If Medicare pursued the same strategy that pharmacy benefit managers use to weed out certain medicines and offer alternatives for private health plans, the federal government could have saved nearly $3 billion from 2012 and 2015, according to a recent analysis.

How so? Well, pharmacy benefit managers purportedly try to limit costs for private health plans by excluding certain medicines from their formularies, or lists of drugs for which reimbursement is available. But as the authors of the JAMA Internal Medicine research letter note, the extent to which such maneuvers are used by all Medicare Part D plan administrators is unknown.

Unlock this article by subscribing to STAT Plus and enjoy your first 30 days free!


What is it?

STAT Plus is STAT's premium subscription service for in-depth biotech, pharma, policy, and life science coverage and analysis. Our award-winning team covers news on Wall Street, policy developments in Washington, early science breakthroughs and clinical trial results, and health care disruption in Silicon Valley and beyond.

What's included?

  • Daily reporting and analysis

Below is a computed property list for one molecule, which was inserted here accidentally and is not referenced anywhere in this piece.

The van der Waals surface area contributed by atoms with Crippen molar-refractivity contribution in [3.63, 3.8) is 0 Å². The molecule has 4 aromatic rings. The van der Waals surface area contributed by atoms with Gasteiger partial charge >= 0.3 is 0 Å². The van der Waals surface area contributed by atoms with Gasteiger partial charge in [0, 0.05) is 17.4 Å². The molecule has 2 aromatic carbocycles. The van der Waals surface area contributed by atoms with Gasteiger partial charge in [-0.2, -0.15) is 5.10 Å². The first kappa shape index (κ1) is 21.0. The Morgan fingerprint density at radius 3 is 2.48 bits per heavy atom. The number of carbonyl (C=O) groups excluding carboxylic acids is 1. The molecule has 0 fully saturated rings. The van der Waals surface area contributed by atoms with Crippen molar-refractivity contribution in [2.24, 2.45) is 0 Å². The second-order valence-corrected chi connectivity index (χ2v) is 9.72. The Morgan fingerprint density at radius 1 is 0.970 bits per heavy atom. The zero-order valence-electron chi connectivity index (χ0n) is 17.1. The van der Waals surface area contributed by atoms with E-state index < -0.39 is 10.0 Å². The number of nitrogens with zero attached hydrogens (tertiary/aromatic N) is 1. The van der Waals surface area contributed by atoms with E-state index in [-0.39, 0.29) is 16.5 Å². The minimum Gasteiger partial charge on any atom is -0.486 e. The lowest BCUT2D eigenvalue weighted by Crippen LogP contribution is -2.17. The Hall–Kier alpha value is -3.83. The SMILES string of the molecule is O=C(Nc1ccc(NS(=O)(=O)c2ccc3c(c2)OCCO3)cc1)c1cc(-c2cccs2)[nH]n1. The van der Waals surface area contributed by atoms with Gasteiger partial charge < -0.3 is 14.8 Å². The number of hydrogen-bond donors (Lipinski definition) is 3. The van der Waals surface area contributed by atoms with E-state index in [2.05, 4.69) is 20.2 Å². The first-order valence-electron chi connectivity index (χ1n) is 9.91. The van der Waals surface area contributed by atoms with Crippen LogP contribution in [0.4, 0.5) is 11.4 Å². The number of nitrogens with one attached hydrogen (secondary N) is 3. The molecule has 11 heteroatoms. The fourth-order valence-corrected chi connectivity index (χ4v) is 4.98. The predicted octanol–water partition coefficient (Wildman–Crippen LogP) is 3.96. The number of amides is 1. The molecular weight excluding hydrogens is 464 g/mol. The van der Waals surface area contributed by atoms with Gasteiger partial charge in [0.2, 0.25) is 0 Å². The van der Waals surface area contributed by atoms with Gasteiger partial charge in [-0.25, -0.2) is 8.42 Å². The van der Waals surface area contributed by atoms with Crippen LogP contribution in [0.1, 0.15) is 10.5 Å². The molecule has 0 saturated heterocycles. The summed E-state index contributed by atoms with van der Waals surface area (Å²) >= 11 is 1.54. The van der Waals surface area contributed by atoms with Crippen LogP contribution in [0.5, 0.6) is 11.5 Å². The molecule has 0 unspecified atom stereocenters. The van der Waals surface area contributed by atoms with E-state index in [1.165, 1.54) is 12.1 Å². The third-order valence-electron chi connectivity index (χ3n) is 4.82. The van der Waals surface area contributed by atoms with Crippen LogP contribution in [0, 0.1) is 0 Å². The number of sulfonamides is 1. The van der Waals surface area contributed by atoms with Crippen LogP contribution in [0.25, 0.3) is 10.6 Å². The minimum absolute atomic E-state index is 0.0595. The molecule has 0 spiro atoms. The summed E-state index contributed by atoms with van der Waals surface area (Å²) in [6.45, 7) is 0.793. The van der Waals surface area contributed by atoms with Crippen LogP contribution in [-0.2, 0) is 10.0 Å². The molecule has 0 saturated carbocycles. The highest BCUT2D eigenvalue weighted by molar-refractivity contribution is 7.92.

• The most comprehensive industry coverage from a powerhouse team of reporters
  • Subscriber-only newsletters
  • Daily newsletters to brief you on the most important industry news of the day
  • Online intelligence briefings
  • Frequent opportunities to engage with veteran beat reporters and industry experts
  • Exclusive industry events
  • Premium access to subscriber-only networking events around the country
  • The best reporters in the industry
  • The most trusted and well-connected newsroom in the health care industry
  • And much more
  • Exclusive interviews with industry leaders, profiles, and premium tools, like our CRISPR Trackr.
  • While the study has merit on it’s face, there is another reality. The current (2018) Part D plans do have formularies that are pushing generics or , more properly, excluding branded drugs to some extent. Then you have to consider the pushback against interfering with ‘doctor-patient.’
    How much of this spend is already PBM managed for the subscribers? An additional factor to consider.

    • The PBMs so not always aggressively pursue generic alternatives there are numerous examples where generic drugs are not covered long after initial launch because of rebates offered to PBMs from the originator companies

Comments are closed.

A roundup of STAT’s top stories of the day in science and medicine

Privacy Policy